A year ago I participated in a “collaboratory” hosted by UU Ministry for Earth. People from various locations within Unitarian Universalism gathered to consider ways to increase awareness and action around issues of environmental/climate/ecological justice within Unitarian Universalism. I’ve been thinking about this as we are invited to join Commit2Respond and congregations are encouraged to participate in Climate Justice Month. So much has already shifted since last year.

The collaboratory convened in Detroit which allowed us to meet people who are among the hardest hit by environmental devastation and yet are creatively transforming their communities. On tours, we saw abandoned lots turned into gardens that feed the community. We ate at a downtown worker-owned restaurant and stepped inside a repair shop where used bicycles are refurbished for those without cars in a city with few buses. We were invited to look at the abandoned, graffitied and crumbling Packard plant with eyes of hope as an unsustainable way of life falls away and new possibilities emerge. I took a few shards of the building home with me to remember this cosmic perspective.

One evening, we watched We Are Not Ghosts, a documentary in which Detroiters share their perspective on their city:

Because the city’s in such a vulnerable place, we’re in a position now to actually explore our power. Privilege can be debilitating because you have so many resources that you never have an opportunity to explore your true capacity. ~ Sterling Toles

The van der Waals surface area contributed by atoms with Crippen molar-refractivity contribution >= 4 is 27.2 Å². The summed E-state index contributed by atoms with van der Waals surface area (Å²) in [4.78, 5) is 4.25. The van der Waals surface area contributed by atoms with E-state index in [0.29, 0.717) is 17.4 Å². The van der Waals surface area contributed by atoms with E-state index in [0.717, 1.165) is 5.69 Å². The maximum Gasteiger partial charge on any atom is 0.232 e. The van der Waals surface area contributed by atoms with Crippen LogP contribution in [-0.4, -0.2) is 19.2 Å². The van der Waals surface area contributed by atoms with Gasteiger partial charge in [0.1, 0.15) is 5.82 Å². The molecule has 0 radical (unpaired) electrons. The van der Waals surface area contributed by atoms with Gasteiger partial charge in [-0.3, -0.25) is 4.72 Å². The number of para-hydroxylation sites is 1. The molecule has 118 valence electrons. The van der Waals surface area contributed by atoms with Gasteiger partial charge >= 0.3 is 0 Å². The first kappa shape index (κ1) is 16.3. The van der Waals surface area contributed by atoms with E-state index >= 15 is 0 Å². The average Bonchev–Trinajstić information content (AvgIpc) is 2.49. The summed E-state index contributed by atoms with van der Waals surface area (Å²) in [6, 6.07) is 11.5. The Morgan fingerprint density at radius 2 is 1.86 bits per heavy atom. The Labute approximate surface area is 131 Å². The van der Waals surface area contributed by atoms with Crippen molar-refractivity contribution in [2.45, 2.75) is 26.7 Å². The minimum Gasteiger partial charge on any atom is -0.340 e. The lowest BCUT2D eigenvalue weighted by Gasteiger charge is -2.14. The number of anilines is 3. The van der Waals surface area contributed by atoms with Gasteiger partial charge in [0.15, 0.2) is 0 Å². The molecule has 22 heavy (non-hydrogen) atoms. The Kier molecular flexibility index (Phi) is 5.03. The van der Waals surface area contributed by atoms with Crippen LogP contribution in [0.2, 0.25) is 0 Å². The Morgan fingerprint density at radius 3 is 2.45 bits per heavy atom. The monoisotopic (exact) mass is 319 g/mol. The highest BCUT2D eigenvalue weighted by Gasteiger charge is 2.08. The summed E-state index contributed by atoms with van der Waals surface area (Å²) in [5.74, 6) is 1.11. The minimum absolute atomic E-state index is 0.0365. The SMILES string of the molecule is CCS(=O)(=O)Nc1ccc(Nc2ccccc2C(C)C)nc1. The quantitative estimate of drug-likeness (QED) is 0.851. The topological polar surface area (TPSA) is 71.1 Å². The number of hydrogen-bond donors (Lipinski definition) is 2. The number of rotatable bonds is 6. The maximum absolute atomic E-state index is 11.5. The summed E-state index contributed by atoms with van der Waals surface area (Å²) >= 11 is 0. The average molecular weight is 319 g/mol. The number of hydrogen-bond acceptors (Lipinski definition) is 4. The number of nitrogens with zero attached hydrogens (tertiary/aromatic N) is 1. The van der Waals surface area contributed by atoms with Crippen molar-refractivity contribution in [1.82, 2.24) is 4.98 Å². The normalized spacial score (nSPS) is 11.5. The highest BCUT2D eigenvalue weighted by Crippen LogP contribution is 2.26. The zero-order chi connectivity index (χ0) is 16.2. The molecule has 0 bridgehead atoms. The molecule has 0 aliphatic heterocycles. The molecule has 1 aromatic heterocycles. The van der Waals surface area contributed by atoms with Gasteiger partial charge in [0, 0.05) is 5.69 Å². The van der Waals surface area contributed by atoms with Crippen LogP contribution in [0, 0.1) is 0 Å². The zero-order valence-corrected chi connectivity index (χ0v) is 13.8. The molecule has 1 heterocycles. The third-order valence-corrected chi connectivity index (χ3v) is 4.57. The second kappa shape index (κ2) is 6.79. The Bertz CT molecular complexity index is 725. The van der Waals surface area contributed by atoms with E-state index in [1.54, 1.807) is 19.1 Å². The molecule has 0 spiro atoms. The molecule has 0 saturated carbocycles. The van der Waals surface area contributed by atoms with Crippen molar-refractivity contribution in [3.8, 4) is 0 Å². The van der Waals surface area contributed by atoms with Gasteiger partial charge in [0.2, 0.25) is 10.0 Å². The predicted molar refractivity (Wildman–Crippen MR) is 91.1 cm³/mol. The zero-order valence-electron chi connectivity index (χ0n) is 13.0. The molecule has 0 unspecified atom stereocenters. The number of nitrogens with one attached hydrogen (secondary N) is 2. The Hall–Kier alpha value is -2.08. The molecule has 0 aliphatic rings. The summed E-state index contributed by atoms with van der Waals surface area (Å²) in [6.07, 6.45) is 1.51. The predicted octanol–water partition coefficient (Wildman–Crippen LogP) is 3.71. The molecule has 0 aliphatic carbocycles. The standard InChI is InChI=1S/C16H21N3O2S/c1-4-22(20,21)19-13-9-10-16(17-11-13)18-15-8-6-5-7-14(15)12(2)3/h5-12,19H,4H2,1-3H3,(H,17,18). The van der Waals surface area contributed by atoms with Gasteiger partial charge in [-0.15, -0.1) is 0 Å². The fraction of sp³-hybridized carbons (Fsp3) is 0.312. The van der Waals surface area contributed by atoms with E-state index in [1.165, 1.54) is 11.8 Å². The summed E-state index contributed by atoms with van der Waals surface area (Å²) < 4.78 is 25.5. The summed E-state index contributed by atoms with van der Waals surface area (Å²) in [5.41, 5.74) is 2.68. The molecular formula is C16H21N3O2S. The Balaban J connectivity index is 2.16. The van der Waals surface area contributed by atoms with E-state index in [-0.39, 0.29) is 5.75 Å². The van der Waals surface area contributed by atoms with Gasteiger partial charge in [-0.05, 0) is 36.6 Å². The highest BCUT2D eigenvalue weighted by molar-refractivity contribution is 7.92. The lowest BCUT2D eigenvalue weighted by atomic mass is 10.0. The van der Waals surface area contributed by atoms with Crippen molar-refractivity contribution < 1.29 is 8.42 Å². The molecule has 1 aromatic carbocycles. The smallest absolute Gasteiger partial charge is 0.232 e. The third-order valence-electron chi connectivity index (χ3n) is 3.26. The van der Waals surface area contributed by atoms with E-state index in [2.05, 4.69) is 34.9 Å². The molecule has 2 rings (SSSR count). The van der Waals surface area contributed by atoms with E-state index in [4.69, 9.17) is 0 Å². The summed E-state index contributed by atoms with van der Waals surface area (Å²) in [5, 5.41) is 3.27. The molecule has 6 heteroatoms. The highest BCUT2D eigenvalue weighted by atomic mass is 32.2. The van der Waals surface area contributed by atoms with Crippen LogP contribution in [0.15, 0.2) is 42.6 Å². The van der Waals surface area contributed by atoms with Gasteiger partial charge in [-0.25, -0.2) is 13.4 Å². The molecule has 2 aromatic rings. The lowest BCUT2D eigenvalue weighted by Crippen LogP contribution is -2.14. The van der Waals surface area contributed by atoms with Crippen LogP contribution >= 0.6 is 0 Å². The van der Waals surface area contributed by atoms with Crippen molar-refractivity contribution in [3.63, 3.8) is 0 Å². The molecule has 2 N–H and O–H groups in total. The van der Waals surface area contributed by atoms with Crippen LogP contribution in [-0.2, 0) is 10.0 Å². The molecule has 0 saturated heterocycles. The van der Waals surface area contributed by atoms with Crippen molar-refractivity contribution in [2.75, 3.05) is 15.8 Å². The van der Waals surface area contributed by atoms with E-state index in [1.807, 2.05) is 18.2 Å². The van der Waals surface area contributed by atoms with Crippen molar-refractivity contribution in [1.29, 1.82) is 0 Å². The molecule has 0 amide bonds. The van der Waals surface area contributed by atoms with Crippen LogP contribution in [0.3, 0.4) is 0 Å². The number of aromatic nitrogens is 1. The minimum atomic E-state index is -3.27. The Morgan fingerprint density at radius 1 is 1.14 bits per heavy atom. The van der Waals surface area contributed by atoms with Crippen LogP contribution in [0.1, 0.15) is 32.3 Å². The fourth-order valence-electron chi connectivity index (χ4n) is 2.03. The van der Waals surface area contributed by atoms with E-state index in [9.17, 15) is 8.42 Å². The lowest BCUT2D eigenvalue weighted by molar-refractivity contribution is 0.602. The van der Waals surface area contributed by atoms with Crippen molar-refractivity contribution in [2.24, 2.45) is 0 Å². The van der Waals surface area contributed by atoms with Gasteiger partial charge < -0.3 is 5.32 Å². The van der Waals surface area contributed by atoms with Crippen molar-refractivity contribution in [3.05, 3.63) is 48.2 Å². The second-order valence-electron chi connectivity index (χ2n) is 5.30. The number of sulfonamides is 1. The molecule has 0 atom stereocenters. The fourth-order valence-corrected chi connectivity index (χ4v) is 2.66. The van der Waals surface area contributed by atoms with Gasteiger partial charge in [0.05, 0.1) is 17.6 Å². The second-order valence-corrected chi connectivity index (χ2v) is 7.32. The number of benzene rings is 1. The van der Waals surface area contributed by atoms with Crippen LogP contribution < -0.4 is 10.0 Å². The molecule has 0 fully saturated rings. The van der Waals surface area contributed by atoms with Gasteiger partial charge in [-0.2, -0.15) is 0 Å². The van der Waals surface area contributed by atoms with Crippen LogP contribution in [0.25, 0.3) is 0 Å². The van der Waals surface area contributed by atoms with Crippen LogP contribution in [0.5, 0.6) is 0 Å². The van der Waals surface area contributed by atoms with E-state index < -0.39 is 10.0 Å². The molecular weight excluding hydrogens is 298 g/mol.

I guess it would be nice to be in a city where everything just clicked and worked in the way that maybe it was supposed to and you didn’t have to worry about it. But there’s also something about having to be creative about making things work for each other. There’s something about [creating] community because you have to. ~ Julia Putnam

In a Veterans of Hope interview, Bernice Johnson Reagon says, “If you don’t sometimes walk through trouble, you’ll never get to meet the rest of yourself.” As an unsustainable way of life crumbles, the human community is being invited to meet the rest of ourselves – individually and collectively. Now is the time. We must focus deeply and creatively on making community – everywhere we are and all the time. Within our own groups and across divides of race, class, nationality, religion. Learning and relearning from those who are already making a way.